John McIntyre, whom James Wolcott calls "the Dave Brubeck of the art and craft of copy editing," writes on language, editing, journalism, and other manifestations of human frailty. Comments welcome. Identifying his errors relieves him of the burden of omniscience. Write to jemcintyre@gmail.com, befriend at Facebook, or follow at Twitter: @johnemcintyre. Back 2009-2012 at the original site, http://weblogs.baltimoresun.com/news/mcintyre/blog/ and now at www.baltimoresun.com/news/language-blog/.

Monday, December 21, 2009

Watch your adverbs

In English, word order counts for a great deal, as this sentence from Baltimoresun.com illustrates:

Kevin P. Callahan was charged with negligent driving, failure to stop at a red signal, and failure to obey a traffic device last week after a two-month investigation of the crash at York and Corbett roads in northern Baltimore County.

The accident, as the second half of the sentence points out, occurred two months ago. That was when the negligent driving, failure to stop, and failure to obey happened. Last week was when the driver was charged, and so last week fits — or should fit — neatly into a little syntactic niche immediately after was charged.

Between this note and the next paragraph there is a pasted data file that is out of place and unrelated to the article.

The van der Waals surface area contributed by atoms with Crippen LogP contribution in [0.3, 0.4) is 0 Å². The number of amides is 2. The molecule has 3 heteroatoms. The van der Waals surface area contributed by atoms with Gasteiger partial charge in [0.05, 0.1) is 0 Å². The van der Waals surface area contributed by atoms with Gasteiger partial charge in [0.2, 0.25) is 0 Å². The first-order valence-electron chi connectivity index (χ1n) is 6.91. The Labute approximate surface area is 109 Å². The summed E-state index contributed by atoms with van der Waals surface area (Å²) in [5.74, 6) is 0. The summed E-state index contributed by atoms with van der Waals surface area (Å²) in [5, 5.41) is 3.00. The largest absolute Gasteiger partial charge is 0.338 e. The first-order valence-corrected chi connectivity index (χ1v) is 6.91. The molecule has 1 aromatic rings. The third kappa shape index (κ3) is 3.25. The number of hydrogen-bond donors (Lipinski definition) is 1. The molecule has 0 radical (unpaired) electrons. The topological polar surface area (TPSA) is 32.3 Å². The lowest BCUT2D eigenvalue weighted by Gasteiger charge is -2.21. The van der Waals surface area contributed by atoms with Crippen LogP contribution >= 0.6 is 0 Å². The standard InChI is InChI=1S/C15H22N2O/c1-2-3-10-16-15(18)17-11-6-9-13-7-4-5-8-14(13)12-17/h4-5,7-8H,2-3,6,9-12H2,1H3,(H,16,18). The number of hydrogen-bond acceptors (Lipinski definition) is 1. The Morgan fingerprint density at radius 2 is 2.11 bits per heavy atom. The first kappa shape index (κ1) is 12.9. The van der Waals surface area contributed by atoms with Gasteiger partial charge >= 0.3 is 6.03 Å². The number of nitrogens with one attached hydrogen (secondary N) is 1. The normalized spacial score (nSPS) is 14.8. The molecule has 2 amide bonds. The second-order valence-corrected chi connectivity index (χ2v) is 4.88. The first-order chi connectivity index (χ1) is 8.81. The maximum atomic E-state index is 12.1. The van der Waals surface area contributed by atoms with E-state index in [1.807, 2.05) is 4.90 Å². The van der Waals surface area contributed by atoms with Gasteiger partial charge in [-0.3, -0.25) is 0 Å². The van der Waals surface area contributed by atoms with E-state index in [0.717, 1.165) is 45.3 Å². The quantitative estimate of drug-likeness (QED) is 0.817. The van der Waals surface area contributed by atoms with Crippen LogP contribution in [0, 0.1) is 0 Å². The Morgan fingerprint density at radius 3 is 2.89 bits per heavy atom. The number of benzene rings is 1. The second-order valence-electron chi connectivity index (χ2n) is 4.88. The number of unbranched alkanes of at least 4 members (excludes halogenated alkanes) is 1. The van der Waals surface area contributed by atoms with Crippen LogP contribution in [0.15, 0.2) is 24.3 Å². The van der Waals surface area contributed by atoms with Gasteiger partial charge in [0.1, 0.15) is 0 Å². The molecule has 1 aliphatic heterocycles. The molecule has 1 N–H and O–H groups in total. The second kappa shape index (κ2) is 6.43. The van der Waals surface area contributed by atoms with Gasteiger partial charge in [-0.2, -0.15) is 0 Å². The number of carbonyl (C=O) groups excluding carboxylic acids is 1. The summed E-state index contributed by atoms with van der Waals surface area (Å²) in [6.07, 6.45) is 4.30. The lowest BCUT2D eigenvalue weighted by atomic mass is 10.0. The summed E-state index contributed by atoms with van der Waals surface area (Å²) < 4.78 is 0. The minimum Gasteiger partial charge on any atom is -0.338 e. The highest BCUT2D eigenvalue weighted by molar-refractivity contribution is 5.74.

3 comments:

  1. I would argue that this is clearer:

    Kevin P. Callahan was charged last week with negligent driving, failure to stop at a red signal, and failure to obey a traffic device after a two-month investigation of the crash at York and Corbett roads in northern Baltimore County.

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  2. Scribe, I think that's precisely John's point.

    Another problem is the writer's positioning of the adverbial prepositional phrase, "after a two-month investigation ... ." Specifically, it was not after a two-month investigation that Callahan drove negligently, failed to stop, and failed to obey; it was after a two-month investigation that he was charged.

    Moving the whole bit to the front of the sentence not only makes that clearer but also makes the sentence easier to read and understand:

    After a two-month investigation of the crash at York and Corbett roads in northern Baltimore County, Kevin P. Callahan was charged last week with negligent driving, failure to stop at a red signal, and failure to obey a traffic device.

    And a 41-word sentence needs every readability improvement the editor can muster.

    ReplyDelete
  3. I earlier today agreed that the adverb was misplaced.

    ReplyDelete